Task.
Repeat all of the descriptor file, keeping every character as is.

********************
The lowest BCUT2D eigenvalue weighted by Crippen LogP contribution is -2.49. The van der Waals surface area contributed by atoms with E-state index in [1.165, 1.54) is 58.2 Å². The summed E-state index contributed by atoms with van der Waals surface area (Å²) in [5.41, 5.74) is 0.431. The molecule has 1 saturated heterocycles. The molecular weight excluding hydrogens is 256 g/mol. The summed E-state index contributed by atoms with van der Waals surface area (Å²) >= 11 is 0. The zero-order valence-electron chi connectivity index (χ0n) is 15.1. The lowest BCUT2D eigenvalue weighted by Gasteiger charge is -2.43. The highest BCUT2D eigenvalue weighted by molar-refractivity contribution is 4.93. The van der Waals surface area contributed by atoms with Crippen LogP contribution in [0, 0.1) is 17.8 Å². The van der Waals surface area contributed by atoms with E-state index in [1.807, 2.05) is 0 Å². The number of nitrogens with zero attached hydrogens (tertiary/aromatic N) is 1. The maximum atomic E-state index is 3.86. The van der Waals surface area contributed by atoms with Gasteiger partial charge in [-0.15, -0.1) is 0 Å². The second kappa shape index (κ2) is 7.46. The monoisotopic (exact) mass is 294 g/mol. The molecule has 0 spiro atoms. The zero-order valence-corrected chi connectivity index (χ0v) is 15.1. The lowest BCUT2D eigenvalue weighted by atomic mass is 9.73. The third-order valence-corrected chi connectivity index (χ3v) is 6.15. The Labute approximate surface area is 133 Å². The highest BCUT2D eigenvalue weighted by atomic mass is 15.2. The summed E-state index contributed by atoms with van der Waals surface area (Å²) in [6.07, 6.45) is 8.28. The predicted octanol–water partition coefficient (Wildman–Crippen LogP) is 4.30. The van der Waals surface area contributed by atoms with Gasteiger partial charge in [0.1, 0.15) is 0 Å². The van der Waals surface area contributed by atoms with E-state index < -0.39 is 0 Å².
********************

The lowest BCUT2D eigenvalue weighted by Crippen LogP contribution is -2.49. The van der Waals surface area contributed by atoms with E-state index in [1.165, 1.54) is 58.2 Å². The summed E-state index contributed by atoms with van der Waals surface area (Å²) in [5.41, 5.74) is 0.431. The molecule has 1 saturated heterocycles. The molecular weight excluding hydrogens is 256 g/mol. The summed E-state index contributed by atoms with van der Waals surface area (Å²) >= 11 is 0. The zero-order valence-electron chi connectivity index (χ0n) is 15.1. The lowest BCUT2D eigenvalue weighted by Gasteiger charge is -2.43. The highest BCUT2D eigenvalue weighted by molar-refractivity contribution is 4.93. The van der Waals surface area contributed by atoms with Crippen LogP contribution in [0, 0.1) is 17.8 Å². The van der Waals surface area contributed by atoms with E-state index in [1.807, 2.05) is 0 Å². The number of nitrogens with zero attached hydrogens (tertiary/aromatic N) is 1. The maximum atomic E-state index is 3.86. The van der Waals surface area contributed by atoms with Gasteiger partial charge in [-0.15, -0.1) is 0 Å². The second kappa shape index (κ2) is 7.46. The monoisotopic (exact) mass is 294 g/mol. The molecule has 0 spiro atoms. The zero-order valence-corrected chi connectivity index (χ0v) is 15.1. The lowest BCUT2D eigenvalue weighted by atomic mass is 9.73. The third-order valence-corrected chi connectivity index (χ3v) is 6.15. The Labute approximate surface area is 133 Å². The highest BCUT2D eigenvalue weighted by atomic mass is 15.2. The summed E-state index contributed by atoms with van der Waals surface area (Å²) in [6.07, 6.45) is 8.28. The predicted octanol–water partition coefficient (Wildman–Crippen LogP) is 4.30. The van der Waals surface area contributed by atoms with Gasteiger partial charge in [0.1, 0.15) is 0 Å². The van der Waals surface area contributed by atoms with E-state index < -0.39 is 0 Å².